#### Johan Commelin (Mar 12 2021 at 15:31):

In some sense, I think Analytic.pdf is already a very good blueprint

#### Johan Commelin (Mar 12 2021 at 15:31):

sometimes there are some inequalities I get stuck on, but then Peter is quick to get me unstuck

#### Peter Scholze (Mar 12 2021 at 15:31):

I find this genuinely surprising, as I thought it was really flexing even for human readers

#### Patrick Massot (Mar 12 2021 at 15:32):

I think Johan is working pretty hard...

#### Johan Commelin (Mar 12 2021 at 15:32):

(and sometimes I forget to plug -y into a stupid formula, and I make myself look completely stupid :face_palm: :grinning: )

I know :-)

#### Mario Carneiro (Mar 12 2021 at 15:32):

I want to point out that @Johan Commelin and @Kevin Buzzard are really good mathematicians so I don't trust their judgment here :)

#### Johan Commelin (Mar 12 2021 at 15:32):

Well, I wouldn't put myself on the same level as Kevin...

#### Mario Carneiro (Mar 12 2021 at 15:33):

I don't see a lot of undergrads in the project, unlike mathlib

#### Johan Commelin (Mar 12 2021 at 15:33):

That's true... but that is maybe to be expected.

#### Johan Commelin (Mar 12 2021 at 15:35):

@Mario Carneiro I certainly think that you can contribute here, because you are a good mathematician

#### Johan Commelin (Mar 12 2021 at 15:36):

But writing a blueprint that is easy enough to follow for people that don't know any of the maths will take a lot of time. It's not clear to me that this is worth it.

#### Johan Commelin (Mar 12 2021 at 15:36):

Also, I must admit that I don't get dopamine kicks out of writing a blueprint, whereas killing sorrys is extremely rewarding.

#### Mario Carneiro (Mar 12 2021 at 15:37):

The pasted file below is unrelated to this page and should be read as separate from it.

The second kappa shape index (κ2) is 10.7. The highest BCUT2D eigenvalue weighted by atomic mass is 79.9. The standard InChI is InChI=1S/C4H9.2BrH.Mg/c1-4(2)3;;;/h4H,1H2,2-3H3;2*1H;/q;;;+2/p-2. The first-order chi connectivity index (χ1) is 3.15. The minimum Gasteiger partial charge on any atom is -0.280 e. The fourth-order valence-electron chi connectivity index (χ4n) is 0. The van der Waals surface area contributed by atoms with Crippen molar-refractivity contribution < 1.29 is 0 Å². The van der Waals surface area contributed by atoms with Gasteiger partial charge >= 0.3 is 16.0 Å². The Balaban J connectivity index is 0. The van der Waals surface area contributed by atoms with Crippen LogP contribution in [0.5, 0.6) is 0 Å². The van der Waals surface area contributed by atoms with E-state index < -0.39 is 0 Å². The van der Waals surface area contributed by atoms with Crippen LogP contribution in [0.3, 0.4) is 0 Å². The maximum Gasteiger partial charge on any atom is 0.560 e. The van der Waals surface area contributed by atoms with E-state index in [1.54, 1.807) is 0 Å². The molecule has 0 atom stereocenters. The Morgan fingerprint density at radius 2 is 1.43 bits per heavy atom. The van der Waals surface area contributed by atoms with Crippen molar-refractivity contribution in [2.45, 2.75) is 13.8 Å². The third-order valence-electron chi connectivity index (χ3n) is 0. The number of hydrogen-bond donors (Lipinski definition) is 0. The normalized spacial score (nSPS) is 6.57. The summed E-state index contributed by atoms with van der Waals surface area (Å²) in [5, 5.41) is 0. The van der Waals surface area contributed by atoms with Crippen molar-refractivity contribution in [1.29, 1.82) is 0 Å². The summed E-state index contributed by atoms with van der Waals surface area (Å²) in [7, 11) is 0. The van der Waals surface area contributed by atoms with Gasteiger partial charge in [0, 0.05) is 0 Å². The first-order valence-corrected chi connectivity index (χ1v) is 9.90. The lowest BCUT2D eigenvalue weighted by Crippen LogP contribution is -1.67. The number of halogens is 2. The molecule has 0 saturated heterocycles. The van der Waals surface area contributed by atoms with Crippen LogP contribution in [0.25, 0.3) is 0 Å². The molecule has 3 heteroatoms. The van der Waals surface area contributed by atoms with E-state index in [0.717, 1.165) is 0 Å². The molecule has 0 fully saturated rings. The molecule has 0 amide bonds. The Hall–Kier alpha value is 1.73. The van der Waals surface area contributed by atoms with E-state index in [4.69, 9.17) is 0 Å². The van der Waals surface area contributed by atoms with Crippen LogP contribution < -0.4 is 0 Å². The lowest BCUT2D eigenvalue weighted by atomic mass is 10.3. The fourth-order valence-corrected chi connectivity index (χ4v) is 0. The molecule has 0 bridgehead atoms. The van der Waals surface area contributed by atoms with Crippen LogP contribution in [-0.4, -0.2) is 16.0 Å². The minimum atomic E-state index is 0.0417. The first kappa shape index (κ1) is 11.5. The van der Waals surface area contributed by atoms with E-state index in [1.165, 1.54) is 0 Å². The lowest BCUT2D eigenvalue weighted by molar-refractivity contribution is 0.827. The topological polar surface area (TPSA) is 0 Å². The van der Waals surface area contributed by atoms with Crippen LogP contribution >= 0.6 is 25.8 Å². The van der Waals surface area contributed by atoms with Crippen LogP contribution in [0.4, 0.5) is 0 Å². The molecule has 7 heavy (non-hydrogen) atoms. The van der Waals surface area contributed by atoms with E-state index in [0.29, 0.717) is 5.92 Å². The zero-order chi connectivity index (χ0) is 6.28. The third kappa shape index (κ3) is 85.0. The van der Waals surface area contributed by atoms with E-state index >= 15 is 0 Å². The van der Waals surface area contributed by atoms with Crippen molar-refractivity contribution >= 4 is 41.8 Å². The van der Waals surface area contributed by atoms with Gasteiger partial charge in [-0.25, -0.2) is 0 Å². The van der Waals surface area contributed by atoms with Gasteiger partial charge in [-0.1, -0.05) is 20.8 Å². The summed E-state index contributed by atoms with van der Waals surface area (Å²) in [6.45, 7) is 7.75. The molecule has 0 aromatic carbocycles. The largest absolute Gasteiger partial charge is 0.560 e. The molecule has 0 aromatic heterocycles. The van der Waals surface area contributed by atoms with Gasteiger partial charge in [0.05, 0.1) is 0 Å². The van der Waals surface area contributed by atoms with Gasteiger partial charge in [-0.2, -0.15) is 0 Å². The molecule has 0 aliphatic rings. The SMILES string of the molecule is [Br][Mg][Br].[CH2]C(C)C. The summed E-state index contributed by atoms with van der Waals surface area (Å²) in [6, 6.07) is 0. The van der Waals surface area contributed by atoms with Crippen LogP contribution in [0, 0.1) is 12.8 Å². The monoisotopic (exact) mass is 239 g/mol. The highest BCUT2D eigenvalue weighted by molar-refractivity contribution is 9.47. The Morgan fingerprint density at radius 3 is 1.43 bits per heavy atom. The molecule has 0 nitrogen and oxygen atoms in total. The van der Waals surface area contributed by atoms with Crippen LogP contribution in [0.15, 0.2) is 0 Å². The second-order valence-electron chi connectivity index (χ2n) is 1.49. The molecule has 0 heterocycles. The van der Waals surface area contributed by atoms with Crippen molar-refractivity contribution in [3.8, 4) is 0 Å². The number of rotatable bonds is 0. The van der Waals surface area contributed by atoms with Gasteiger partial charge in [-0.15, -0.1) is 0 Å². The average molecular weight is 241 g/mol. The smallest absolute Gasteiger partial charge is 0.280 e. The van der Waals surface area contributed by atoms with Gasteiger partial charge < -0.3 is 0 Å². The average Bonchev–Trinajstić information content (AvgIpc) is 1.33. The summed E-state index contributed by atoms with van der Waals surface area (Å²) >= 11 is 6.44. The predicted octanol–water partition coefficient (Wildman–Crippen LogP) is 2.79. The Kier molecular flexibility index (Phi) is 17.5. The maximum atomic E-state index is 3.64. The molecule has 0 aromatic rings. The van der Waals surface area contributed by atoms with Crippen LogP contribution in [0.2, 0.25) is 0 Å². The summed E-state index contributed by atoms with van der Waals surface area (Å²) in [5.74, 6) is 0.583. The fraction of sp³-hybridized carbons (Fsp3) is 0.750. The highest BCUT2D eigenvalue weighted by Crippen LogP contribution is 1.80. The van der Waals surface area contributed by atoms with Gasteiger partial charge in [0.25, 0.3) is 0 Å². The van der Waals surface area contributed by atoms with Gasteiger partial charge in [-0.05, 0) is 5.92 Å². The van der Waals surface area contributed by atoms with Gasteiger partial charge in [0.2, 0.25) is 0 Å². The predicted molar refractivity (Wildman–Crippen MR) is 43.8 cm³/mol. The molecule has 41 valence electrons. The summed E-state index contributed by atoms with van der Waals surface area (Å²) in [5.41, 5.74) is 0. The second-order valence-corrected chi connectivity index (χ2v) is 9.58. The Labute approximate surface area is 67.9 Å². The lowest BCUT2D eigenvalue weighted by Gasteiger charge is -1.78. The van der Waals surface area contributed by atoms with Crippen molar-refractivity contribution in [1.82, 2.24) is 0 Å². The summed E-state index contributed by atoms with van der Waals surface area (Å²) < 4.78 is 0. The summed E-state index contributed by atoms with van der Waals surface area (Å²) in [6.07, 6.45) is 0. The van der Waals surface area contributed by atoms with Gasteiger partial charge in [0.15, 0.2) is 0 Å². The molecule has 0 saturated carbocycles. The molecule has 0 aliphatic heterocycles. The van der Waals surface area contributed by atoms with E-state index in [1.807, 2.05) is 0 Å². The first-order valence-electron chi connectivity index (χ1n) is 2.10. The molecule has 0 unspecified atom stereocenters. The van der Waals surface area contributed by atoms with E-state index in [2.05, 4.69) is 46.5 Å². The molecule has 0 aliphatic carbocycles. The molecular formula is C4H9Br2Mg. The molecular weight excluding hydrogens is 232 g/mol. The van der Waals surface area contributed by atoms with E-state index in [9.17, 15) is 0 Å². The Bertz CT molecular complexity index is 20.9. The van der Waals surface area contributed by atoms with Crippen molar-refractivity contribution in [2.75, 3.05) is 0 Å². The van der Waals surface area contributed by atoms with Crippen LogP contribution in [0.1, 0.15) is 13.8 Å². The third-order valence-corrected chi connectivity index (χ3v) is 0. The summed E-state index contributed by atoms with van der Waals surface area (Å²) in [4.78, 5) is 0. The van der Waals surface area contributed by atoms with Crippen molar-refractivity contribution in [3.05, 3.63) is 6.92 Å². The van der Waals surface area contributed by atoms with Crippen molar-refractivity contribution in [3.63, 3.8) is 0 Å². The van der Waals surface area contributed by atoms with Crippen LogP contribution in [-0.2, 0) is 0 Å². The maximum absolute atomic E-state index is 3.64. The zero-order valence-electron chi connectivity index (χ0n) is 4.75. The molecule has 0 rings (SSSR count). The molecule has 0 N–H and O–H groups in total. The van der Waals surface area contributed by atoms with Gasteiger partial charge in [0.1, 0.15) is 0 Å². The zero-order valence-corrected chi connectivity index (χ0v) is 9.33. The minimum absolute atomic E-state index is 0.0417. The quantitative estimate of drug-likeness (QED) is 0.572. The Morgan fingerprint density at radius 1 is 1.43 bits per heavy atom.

I mostly don't contribute that much because I don't have the time to dedicate to this project this close to the end of the PhD

#### Johan Commelin (Mar 12 2021 at 15:39):

Yes, I completely understand that.

#### Peter Scholze (Mar 12 2021 at 15:41):

So the way I see it you are getting dangerously close to attacking the proof of 9.5, right? I'd be really surprised if that one can still be done on-the-fly

#### Johan Commelin (Mar 12 2021 at 15:42):

If I grind down to a halt, I'll start writing a blueprint (-;

#### Kevin Buzzard (Mar 14 2021 at 17:11):

OK so I cannot see any reason why we personally want to have this minus sign in our truncation any more. Whether the signs are there or not is just a convention, and we can choose our conventions; I choose no signs because they're silly in this context. Everything is nat-indexed and we're moving from C0 -> C1 -> C2 -> ... to (C1/im(C0))->C2->C3->... . Maybe in the category theory library there are arguments for randomly inserting minuses, but right now we're only using this truncation construction in the proof of normed_spectral a far as I can see, and the minus signs literally give no advantage and just mean that a whole bunch of refls have to be changed to simp [map_neg, neg_neg] etc etc. In the branch truncate_sign_refactor I remove these minus signs; now the sorrys in normed_spectral are much easier to fill in. Note that we are not using the category theory shift any more and I am not proposing changing conventions in category theory, just in our repo for this auxiliary construction and where the signs are just awful and pointless in this context.

#### Kevin Buzzard (Mar 14 2021 at 17:39):

OK I've been working on the sorrys in normed_spectral. With the sign change removed the generic case sorry in cond3b_truncate is a one-liner:

| _ (q'+2) _ rfl rfl hq := condM.cond3b (q' + 2) (q' + 3) (q' + 4) rfl rfl \$ nat.succ_le_succ hq


With the sign change it's horrible, involving convert nearly_this using 7 :D and then doing some sign rewriting.

Last updated: May 09 2021 at 16:20 UTC